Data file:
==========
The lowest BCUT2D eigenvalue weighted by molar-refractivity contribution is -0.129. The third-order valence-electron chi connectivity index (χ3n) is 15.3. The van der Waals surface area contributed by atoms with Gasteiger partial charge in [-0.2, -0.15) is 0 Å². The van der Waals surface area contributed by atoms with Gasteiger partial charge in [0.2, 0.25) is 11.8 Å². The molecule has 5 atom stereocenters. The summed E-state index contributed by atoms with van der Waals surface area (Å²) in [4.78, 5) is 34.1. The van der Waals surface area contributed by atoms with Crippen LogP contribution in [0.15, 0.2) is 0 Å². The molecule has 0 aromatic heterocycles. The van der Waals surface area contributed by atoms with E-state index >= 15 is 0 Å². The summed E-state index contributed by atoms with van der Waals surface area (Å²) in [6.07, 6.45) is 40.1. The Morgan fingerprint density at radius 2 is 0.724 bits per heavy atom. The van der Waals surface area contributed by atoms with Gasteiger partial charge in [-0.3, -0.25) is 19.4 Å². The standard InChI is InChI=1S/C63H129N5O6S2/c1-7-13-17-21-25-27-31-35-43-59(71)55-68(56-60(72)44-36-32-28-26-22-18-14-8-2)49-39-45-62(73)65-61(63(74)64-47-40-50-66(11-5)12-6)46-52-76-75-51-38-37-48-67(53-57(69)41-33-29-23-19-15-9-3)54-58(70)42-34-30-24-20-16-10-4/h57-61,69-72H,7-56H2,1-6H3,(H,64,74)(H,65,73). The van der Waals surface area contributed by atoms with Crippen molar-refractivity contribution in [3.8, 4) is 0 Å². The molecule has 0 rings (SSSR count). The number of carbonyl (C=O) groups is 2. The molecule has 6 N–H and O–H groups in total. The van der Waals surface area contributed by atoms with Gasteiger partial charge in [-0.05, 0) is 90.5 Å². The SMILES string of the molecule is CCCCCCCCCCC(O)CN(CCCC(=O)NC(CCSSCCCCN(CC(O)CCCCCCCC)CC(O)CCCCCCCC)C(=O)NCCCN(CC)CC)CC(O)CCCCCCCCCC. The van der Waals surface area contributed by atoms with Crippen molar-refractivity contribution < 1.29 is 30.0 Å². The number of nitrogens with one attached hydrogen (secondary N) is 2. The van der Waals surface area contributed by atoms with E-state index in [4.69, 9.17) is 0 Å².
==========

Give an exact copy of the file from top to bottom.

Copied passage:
The lowest BCUT2D eigenvalue weighted by molar-refractivity contribution is -0.129. The third-order valence-electron chi connectivity index (χ3n) is 15.3. The van der Waals surface area contributed by atoms with Gasteiger partial charge in [-0.2, -0.15) is 0 Å². The van der Waals surface area contributed by atoms with Gasteiger partial charge in [0.2, 0.25) is 11.8 Å². The molecule has 5 atom stereocenters. The summed E-state index contributed by atoms with van der Waals surface area (Å²) in [4.78, 5) is 34.1. The van der Waals surface area contributed by atoms with Crippen LogP contribution in [0.15, 0.2) is 0 Å². The molecule has 0 aromatic heterocycles. The van der Waals surface area contributed by atoms with E-state index >= 15 is 0 Å². The summed E-state index contributed by atoms with van der Waals surface area (Å²) in [6.07, 6.45) is 40.1. The Morgan fingerprint density at radius 2 is 0.724 bits per heavy atom. The van der Waals surface area contributed by atoms with Gasteiger partial charge in [-0.3, -0.25) is 19.4 Å². The standard InChI is InChI=1S/C63H129N5O6S2/c1-7-13-17-21-25-27-31-35-43-59(71)55-68(56-60(72)44-36-32-28-26-22-18-14-8-2)49-39-45-62(73)65-61(63(74)64-47-40-50-66(11-5)12-6)46-52-76-75-51-38-37-48-67(53-57(69)41-33-29-23-19-15-9-3)54-58(70)42-34-30-24-20-16-10-4/h57-61,69-72H,7-56H2,1-6H3,(H,64,74)(H,65,73). The van der Waals surface area contributed by atoms with Crippen molar-refractivity contribution in [3.8, 4) is 0 Å². The molecule has 0 rings (SSSR count). The number of carbonyl (C=O) groups is 2. The molecule has 6 N–H and O–H groups in total. The van der Waals surface area contributed by atoms with Gasteiger partial charge in [-0.05, 0) is 90.5 Å². The SMILES string of the molecule is CCCCCCCCCCC(O)CN(CCCC(=O)NC(CCSSCCCCN(CC(O)CCCCCCCC)CC(O)CCCCCCCC)C(=O)NCCCN(CC)CC)CC(O)CCCCCCCCCC. The van der Waals surface area contributed by atoms with Crippen molar-refractivity contribution < 1.29 is 30.0 Å². The number of nitrogens with one attached hydrogen (secondary N) is 2. The van der Waals surface area contributed by atoms with E-state index in [4.69, 9.17) is 0 Å².